Do I Need to Wear Sunglasses While Driving?
Summer is officially here! Hurrah! And while we may pop on our sunnies for holidays of lazing in the pool and weekends of barbecues and beers, do we give much thought to the importance of the right eyewear while driving?
Truth is, choosing the right pair of sunglasses can make driving in the summer sun not only a whole lot more comfortable, but significantly safer too. And it’s not always just a case of digging out the ol’ Ray-Bans, the shape, tint and type of lens needs to be given some thought.
Why do we need to wear sunglasses while driving?
Well, first of all, sunglasses reduce glare from the sun, meaning you don’t need to squint – and that can not only be the difference between feeling well and having a pounding headache, but also between arriving safely at your destination and being involved in a collision. On foggy days the correct lens can make things clearer, and on rainy days light reflecting off wet roads won’t distract or confuse.
Will any old pair of sunglasses do?
Unfortunately not! There are a few things to take into consideration:
You can choose between a ‘standard’ lens that reduces the brightness and provides UV protection or a polarized lens which not only reduces the brightness and provides UV protection, but also give superior glare reduction compared to a standard lens. They will improve contrast, sharpen detail and reduce strain.
No fashion choices here, please! Yellow, blue, green and pink can interfere with your perception of colour and therefore contrast and detail. The safest and most common colour choices are grey, grey/green and brown. They reduce the brightness but don’t affect the contrast too much, maintaining or even improving the detail you see. Colour is a subjective thing and what’s right for one person won’t necessarily be right for another, so it’s always important to try different lenses when buying sunspecs.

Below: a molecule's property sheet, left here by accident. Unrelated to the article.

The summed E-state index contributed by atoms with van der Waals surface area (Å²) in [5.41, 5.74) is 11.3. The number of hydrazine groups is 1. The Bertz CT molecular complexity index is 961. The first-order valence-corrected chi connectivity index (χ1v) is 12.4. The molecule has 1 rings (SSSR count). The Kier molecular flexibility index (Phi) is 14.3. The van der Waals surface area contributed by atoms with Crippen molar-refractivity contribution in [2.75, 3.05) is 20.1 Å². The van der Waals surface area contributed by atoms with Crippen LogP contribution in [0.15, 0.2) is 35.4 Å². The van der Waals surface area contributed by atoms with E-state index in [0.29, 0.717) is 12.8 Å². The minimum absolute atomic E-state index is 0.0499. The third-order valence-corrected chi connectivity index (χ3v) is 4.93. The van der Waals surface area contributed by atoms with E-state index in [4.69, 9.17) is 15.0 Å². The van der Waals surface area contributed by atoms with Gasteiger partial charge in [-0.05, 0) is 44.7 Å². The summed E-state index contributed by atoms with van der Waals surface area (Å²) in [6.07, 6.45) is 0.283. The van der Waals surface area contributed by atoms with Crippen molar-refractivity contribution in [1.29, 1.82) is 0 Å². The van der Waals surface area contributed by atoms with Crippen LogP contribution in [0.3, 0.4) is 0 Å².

It’s a mistake to think you can just buy a pair of glasses with a dark tint and only wear them on the sunniest days as even if there is less sun, sunglasses can improve vision and make your eyes feel more comfortable. But if the glasses allow too much light to reach your eyes however, then you’re wasting your time. We can help and advise on the level of tint required, depending on your sensitivity and requirements. If you don’t want to have to buy more than one pair, then sometimes photochromic lenses, which change automatically depending on the light levels, may be the answer. A graduated tint that is lighter towards the bottom of the lenses may also be useful in some circumstances.
Most sunspecs have larger lens shapes that clear glasses, this is party a style choice but partly because a larger lens cuts out more light! It’s a good idea to find a pair which fit really well and relatively close to the eyes to cut out as much light as possible, while maintaining good peripheral vision.
Prescription or Not?
It’s surprising how many people who wear specs for driving and are dependent in a prescription for doing so, but don’t consider this in their sun protection, or even know it’s possible. If you are reliant on specs for distance vision and driving, then ideally you should really have the same prescription in your sunspecs. It’s relatively straightforward to do and 99% of the sunglasses we supply can be made to your exact prescription specification as well as the lens type/colour/tint and frame combination.
Hmm… so, not quite as simple as one may have thought?